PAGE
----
About the Transport Workers Union Utility Division
A Tradition of Labor Power and National Leadership
From the labor history book written by the International's Robert Wechsler "Burning Bright: The Story of Local 101," published in 1990.
"Local 101 was born on December 30, 1941 at a mass meeting held in the Labor Lyceum in downtown Brooklyn. On that day, 4,000 blue-collar and clerical workers, all employees of Brooklyn Union Gas Company, voted overwhelmingly to affiliate their Independent Gas Union with the Transportation Workers Union of America.
All of these are simple facts of history, and yet they seem so remote today. But this is not unimportant. Today we have certain concerns about our jobs—pay, working conditions, benefits, retirement, supervisors, and family pressures... [Seventy] years ago our predecessors on the job had similar worries. Only there was one important difference. They kept their complaints to themselves. Having no union to support them, gas workers made individual arrangements with the company and its foremen. Without a contract and a union behind them, these people were at the mercy of BUG."
Today, Employees of National Grid Are Stronger Than Ever in a Time of Crisis for Unionism
In the decades since its founding, Local 101 has stood with BUG employees as the company jumped from one corporate owner to the next. 1,500 strong, and now employees of National Grid, we're still fighting the good fight. More than that, our Union is more unified and active than ever before.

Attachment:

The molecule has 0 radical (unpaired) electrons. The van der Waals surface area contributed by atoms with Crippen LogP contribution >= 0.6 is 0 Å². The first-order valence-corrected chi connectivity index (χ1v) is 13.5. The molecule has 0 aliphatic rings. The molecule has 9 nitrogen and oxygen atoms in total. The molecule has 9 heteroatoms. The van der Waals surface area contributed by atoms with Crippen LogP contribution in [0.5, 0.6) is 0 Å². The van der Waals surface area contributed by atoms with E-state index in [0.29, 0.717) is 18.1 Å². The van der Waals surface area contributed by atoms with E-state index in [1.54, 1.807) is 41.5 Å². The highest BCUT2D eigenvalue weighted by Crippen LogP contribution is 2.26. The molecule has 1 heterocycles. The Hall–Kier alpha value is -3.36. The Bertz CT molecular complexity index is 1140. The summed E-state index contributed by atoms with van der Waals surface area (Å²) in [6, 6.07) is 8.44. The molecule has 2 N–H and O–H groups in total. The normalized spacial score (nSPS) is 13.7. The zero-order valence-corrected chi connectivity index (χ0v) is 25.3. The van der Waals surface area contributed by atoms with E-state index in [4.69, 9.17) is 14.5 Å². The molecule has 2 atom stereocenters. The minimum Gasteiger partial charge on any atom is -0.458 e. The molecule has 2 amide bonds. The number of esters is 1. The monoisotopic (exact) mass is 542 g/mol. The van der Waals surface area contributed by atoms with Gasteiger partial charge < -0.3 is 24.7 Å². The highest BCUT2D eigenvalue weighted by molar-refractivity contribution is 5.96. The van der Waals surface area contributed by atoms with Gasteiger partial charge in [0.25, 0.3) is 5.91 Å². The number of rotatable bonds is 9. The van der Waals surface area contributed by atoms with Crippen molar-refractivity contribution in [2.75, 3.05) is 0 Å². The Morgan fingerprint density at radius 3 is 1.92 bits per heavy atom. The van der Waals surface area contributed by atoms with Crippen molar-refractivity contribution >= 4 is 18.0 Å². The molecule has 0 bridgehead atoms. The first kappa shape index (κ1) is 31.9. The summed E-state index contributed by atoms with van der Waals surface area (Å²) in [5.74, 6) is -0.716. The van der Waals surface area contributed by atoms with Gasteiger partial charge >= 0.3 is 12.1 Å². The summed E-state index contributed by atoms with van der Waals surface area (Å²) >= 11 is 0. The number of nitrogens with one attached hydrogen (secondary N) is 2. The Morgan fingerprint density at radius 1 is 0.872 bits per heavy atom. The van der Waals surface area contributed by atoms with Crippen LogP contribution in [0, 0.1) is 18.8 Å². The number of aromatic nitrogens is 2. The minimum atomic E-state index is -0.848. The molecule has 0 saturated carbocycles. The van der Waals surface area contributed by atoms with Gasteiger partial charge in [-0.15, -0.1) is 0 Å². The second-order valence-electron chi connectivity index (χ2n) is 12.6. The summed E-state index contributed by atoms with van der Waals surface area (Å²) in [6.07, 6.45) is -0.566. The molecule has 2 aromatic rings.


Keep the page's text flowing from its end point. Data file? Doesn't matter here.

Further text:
President's Message in Response to Hurricane Sandy, November 11, 2013
Dear Brothers and Sisters,
When Hurricane Sandy hit the city last Sunday, we were at its mercy. More than a week later, we are still working day and night to restore service, assess the damage, and ensure the safety of our families and friends. For many of us, the force of the storm destroyed our homes in whole or in part. And as many of you already know, one of our own, sister Anna Gesso, tragically lost her life when her home in Staten Island flooded. She had been with the union since 1993, and her presence at the Metrotech call center will be greatly missed. We want to offer her family and coworkers our deepest condolences. Our thoughts and prayers are with all who have suffered.
We all know that the work we do is tough, demanding, and often unpredictable. And it’s at times like these that the whole city can see how important our work is. We are first responders. Local 101 members are out there at all hours making sure that families are safe and businesses can run.
When tragedy strikes, the job of the union is to get involved immediately. We did that. The officers of Local 101 have been assisting fellow members in all of the zones. We’re working hard to ensure that members are fed, clothed, and safe—making sure you are taken care of while you take care of others. We know that many of you have been working 12-hour shifts. And with everything else going on, we had to deal as a workforce with the gas shortage. We brought the problem to the attention of National Grid’s NY President Ken Daly, and together we made sure that members could get work and continue their efforts.
If you have been harmed in any way by the storm and have not yet informed us, please call the local. We are here for you and your family. We offer our sympathies, and we can help.
President, TWU Local 101